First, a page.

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Eat More Rabbit

March 6, 2013

Why rabbit? Why not rabbit? Many object to eating rabbits with childhood innocence – it’s Bugs Bunny or Roger Rabbit. Or the Easter Bunny! We can’t eat rabbit…and enjoy it!

OLYMPUS DIGITAL CAMERAThe fact is many do, and chefs celebrate rabbit. It feeds rich and poor alike. Rabbit meat is lean, and not only healthy for you but I thought I’d take a look at how we price it, and what it is priced at commercially.  Some think it’s just a small animal – doesn’t eat much right?

It’s true rabbits are small, and eat less than a cow or sheep. But the rabbit is a 10-12 pound animal that can produce eight 5 pound fryers – that’s forty pounds of meat – every three months. She can easily do this four times per year, six if pressed. That puts her at 160-240 pounds of meat from a 12 pound animal in a year…if she weans eight kits. And that doesn’t happen on grass or without good nutrition.

The dressed rabbit in the photo is one of ours – wide and long bodied. Note the meat over the back and the muscle down the legs over the top. We took some photos during one butchering session last year to let people see what they can expect to get from our rabbit packages and farm shares with rabbit.

Rabbit is among the highest protein meat choices. From information from the USDA:


While we offer a variety of these food options, note rabbit is the highest protein, and with that (below) also great for those with cholesterol issues, because it’s lean.

Cholesterol stats credited to Alabama A&M University.


This puts it in a great position for those watching their diet, but does come with some challenges. Many say it’s just like chicken but it isn’t – it’s leaner than chicken and should be cooked accordingly.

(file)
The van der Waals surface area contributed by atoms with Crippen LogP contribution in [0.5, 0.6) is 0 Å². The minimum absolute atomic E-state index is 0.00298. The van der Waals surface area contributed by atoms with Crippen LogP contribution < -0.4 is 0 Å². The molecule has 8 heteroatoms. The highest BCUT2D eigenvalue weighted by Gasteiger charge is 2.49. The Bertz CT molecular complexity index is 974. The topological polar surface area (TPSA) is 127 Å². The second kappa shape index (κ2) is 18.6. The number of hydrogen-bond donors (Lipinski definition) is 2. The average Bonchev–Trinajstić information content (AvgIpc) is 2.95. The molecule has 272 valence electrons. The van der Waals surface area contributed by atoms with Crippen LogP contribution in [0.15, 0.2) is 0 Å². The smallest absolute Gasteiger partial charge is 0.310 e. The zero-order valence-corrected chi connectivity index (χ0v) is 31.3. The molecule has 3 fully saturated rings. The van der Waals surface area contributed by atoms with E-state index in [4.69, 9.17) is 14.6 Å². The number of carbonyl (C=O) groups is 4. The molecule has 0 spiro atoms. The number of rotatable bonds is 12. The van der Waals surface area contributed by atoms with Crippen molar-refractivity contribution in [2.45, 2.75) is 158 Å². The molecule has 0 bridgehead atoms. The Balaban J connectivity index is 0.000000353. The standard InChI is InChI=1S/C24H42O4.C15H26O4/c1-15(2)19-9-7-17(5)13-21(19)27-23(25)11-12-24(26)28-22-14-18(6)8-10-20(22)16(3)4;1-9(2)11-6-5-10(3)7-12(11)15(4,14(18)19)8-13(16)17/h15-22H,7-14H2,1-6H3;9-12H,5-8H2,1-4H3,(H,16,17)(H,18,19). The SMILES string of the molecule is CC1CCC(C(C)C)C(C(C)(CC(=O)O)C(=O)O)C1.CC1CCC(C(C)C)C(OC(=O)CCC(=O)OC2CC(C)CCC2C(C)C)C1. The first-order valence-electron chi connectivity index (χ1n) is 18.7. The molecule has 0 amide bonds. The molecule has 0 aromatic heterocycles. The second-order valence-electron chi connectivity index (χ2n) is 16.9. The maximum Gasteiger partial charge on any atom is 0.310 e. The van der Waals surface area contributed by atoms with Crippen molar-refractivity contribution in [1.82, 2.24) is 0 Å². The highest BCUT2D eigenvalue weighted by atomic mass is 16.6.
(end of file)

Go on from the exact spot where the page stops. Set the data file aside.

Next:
With interest in protein and cholesterol it gets attention but another factor is calories. How does rabbit stack up?


Again rabbit excels – but many are concerned with the cost. Yes it’s more per pound than other types of meat protein. It adds variety to the diet.

From a commercial buyer of meat, Pel-Freeze, their website lines out what they pay. Of course as buyers they have a perspective of what they want to buy.

Pel-Freez Price List

Pricing (Subject to Change)
New Zealand or Californian White Fryer Rabbits Between 4 3/4 and 5 3/4 lb Price per pound live weight
Roasters Over 5 3/4 lbs Price per pound live weight

Pel-Freez does not purchase overstressed or unhealthy rabbits. We do not buy colored rabbits or rabbits that are sick or deformed in any way, including wry necks.

An active Pel-Freez Grower Number is required before rabbits can be sold”

This disqualifies our rabbits because, no matter their meat qualities, they are not white rabbits. We, too, do not use sick rabbits for meat. Prices on the processed end are, of course, higher:


At $4.81 that puts a three pound dressed rabbit at $14.43 – ours are a little higher in price, partly due to processing costs, at $20 per rabbit, but are slightly heavier too. Additionally, you know where they were raised and how they were raised. We don’t seek to be necessarily more or less expensive than others, or compete with volume production. We look at our costs, the production of healthy meats that we enjoy and let people decide on their own.

Food options abound. Rabbit takes seasoning well – think curry or enchiladas or a variety of seasonings. Younger rabbits are tender, while older rabbits, at about 4-6 months, have a more “chewy” texture with firmer meat. Proper processing is important too.

Eat more rabbit! Talk to us about making it part of your food choices.

Also – apologies to regular readers…a glitch in posting caused this to attempt to be posted minus the graphs and info. Indeed it erased the post! Technology is great when it works! 😀

3 Comments leave one →
  1. March 13, 2013 6:05 PM

    Reblogged this on Slow Money Food and commented:

    Rabbit meat is lean, high protein, low cholesterol…here’s some information about rabbit meat.


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